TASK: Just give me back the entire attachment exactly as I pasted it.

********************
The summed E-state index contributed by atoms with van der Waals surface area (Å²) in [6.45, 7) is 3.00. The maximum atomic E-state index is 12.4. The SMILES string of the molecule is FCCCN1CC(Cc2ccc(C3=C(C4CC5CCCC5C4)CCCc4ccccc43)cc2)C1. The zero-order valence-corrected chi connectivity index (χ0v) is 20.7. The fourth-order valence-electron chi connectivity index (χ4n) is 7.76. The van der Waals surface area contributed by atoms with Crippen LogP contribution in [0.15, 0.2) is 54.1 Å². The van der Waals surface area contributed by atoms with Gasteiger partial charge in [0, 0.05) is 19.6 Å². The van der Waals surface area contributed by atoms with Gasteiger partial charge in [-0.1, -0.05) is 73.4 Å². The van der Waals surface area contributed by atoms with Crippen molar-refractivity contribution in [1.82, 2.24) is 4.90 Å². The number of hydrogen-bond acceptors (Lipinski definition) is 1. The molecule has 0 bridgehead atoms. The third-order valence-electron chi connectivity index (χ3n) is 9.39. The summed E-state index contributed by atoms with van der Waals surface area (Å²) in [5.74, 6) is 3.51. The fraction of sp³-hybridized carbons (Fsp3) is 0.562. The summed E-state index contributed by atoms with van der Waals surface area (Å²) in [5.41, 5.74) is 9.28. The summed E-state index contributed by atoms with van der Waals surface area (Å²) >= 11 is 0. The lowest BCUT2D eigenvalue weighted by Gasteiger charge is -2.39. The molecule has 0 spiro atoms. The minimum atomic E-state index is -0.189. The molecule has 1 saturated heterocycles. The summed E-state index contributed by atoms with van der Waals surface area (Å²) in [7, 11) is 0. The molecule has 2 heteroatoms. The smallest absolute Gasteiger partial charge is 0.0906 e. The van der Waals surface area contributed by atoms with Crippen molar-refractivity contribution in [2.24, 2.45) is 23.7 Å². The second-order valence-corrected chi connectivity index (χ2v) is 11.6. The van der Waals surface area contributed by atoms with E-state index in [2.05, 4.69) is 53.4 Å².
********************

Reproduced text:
The summed E-state index contributed by atoms with van der Waals surface area (Å²) in [6.45, 7) is 3.00. The maximum atomic E-state index is 12.4. The SMILES string of the molecule is FCCCN1CC(Cc2ccc(C3=C(C4CC5CCCC5C4)CCCc4ccccc43)cc2)C1. The zero-order valence-corrected chi connectivity index (χ0v) is 20.7. The fourth-order valence-electron chi connectivity index (χ4n) is 7.76. The van der Waals surface area contributed by atoms with Crippen LogP contribution in [0.15, 0.2) is 54.1 Å². The van der Waals surface area contributed by atoms with Gasteiger partial charge in [0, 0.05) is 19.6 Å². The van der Waals surface area contributed by atoms with Gasteiger partial charge in [-0.1, -0.05) is 73.4 Å². The van der Waals surface area contributed by atoms with Crippen molar-refractivity contribution in [1.82, 2.24) is 4.90 Å². The number of hydrogen-bond acceptors (Lipinski definition) is 1. The molecule has 0 bridgehead atoms. The third-order valence-electron chi connectivity index (χ3n) is 9.39. The summed E-state index contributed by atoms with van der Waals surface area (Å²) in [5.74, 6) is 3.51. The fraction of sp³-hybridized carbons (Fsp3) is 0.562. The summed E-state index contributed by atoms with van der Waals surface area (Å²) in [5.41, 5.74) is 9.28. The summed E-state index contributed by atoms with van der Waals surface area (Å²) >= 11 is 0. The lowest BCUT2D eigenvalue weighted by Gasteiger charge is -2.39. The molecule has 0 spiro atoms. The minimum atomic E-state index is -0.189. The molecule has 1 saturated heterocycles. The summed E-state index contributed by atoms with van der Waals surface area (Å²) in [7, 11) is 0. The molecule has 2 heteroatoms. The smallest absolute Gasteiger partial charge is 0.0906 e. The van der Waals surface area contributed by atoms with Crippen molar-refractivity contribution in [2.24, 2.45) is 23.7 Å². The second-order valence-corrected chi connectivity index (χ2v) is 11.6. The van der Waals surface area contributed by atoms with E-state index in [2.05, 4.69) is 53.4 Å².